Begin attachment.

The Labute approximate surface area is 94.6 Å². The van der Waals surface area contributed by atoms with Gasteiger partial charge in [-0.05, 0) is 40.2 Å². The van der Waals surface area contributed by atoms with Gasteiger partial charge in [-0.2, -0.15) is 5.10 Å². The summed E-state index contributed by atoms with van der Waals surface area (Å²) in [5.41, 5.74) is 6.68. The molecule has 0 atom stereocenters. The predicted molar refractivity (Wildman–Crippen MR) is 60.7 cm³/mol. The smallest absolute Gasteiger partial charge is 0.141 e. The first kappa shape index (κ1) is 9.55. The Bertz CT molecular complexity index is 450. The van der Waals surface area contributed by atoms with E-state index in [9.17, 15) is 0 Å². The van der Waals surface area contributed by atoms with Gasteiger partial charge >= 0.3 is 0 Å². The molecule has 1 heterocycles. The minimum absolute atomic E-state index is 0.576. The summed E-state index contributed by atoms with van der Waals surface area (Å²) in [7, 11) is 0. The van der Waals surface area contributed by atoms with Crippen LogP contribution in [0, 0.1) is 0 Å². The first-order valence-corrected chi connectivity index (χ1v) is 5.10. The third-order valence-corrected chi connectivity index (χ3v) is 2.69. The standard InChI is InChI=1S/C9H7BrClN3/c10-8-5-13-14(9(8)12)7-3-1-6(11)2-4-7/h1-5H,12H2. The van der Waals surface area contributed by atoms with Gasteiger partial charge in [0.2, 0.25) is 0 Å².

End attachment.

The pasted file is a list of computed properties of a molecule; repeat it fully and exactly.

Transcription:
The Labute approximate surface area is 94.6 Å². The van der Waals surface area contributed by atoms with Gasteiger partial charge in [-0.05, 0) is 40.2 Å². The van der Waals surface area contributed by atoms with Gasteiger partial charge in [-0.2, -0.15) is 5.10 Å². The summed E-state index contributed by atoms with van der Waals surface area (Å²) in [5.41, 5.74) is 6.68. The molecule has 0 atom stereocenters. The predicted molar refractivity (Wildman–Crippen MR) is 60.7 cm³/mol. The smallest absolute Gasteiger partial charge is 0.141 e. The first kappa shape index (κ1) is 9.55. The Bertz CT molecular complexity index is 450. The van der Waals surface area contributed by atoms with E-state index in [9.17, 15) is 0 Å². The van der Waals surface area contributed by atoms with Gasteiger partial charge >= 0.3 is 0 Å². The molecule has 1 heterocycles. The minimum absolute atomic E-state index is 0.576. The summed E-state index contributed by atoms with van der Waals surface area (Å²) in [7, 11) is 0. The van der Waals surface area contributed by atoms with Crippen LogP contribution in [0, 0.1) is 0 Å². The first-order valence-corrected chi connectivity index (χ1v) is 5.10. The third-order valence-corrected chi connectivity index (χ3v) is 2.69. The standard InChI is InChI=1S/C9H7BrClN3/c10-8-5-13-14(9(8)12)7-3-1-6(11)2-4-7/h1-5H,12H2. The van der Waals surface area contributed by atoms with Gasteiger partial charge in [0.2, 0.25) is 0 Å².